Christine is Burmese, but she's been a Thai resident for at least 20 years, worked a long time in Chiang Mai, and has experience as a Mae Baan. She now lives in a little bamboo house in a migrant work camp just outside our village and she and her husband have planted a little church there. She is teaching some of the women there how to be Mae Baan, instead of field laborers. It's a much better job.

So, for the equivalent of $10US!!!! she came to my house the day of the party, with a younger woman named Giley, and they made my house sparkle! It was amazing, like a miracle from heaven.

I had no idea how little it cost to hire someone. I'm told she's expensive compared to others, but I do have a really big house.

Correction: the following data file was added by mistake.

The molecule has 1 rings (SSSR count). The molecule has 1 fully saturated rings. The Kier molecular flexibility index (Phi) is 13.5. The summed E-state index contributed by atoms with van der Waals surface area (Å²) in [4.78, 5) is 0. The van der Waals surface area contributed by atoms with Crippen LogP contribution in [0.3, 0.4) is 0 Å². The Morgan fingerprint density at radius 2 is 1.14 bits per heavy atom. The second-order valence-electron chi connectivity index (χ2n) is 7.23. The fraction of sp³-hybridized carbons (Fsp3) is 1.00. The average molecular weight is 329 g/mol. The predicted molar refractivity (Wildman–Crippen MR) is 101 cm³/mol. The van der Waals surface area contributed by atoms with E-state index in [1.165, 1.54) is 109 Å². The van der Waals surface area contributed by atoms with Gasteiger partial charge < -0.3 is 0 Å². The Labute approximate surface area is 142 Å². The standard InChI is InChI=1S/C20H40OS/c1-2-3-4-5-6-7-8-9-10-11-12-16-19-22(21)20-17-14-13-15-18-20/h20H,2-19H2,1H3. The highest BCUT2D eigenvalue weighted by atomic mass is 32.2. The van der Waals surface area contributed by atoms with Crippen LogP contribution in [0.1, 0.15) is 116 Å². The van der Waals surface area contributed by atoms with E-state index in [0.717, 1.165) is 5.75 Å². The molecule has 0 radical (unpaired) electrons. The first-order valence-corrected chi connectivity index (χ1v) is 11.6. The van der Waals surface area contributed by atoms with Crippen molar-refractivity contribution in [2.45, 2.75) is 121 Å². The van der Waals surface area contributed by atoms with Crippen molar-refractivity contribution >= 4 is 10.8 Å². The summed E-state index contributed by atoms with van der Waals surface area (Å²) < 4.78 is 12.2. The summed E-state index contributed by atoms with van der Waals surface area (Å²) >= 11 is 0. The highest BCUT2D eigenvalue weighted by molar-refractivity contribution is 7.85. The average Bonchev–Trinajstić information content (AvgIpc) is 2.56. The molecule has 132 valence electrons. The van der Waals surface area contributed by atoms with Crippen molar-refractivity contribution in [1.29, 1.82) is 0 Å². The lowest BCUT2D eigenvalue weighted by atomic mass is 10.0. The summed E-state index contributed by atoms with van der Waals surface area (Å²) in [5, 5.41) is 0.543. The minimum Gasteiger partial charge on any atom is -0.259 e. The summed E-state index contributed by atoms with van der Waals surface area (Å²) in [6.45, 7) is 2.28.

A little later I read this article, True Confessions of an Extreme Outsourcer. I realized that my pride was getting in the way of my productivity, in a big way. I mean, I don't expect to get any office work here done without our office assistant. That's just crazy talk. So why do I somehow think that I ought to be able to,
  • be up several times a night with short people
  • administrate a nonprofit corporation long distance, including managing volunteers and contractors on that end
  • Home School 4 children, including a wild and crazy toddler, and a pre-adolescent, while taking care of a baby
  • cook 3 meals a day
  • run an NGO office locally, manage staff and volunteers
  • design training materials for local women and families, and teach those classes
  • write 2 blogs and keep them current, plus manage 4+ facebook pages, and other social media
  • write monthly updates to all our supporters
  • create and edit content for new promotional materials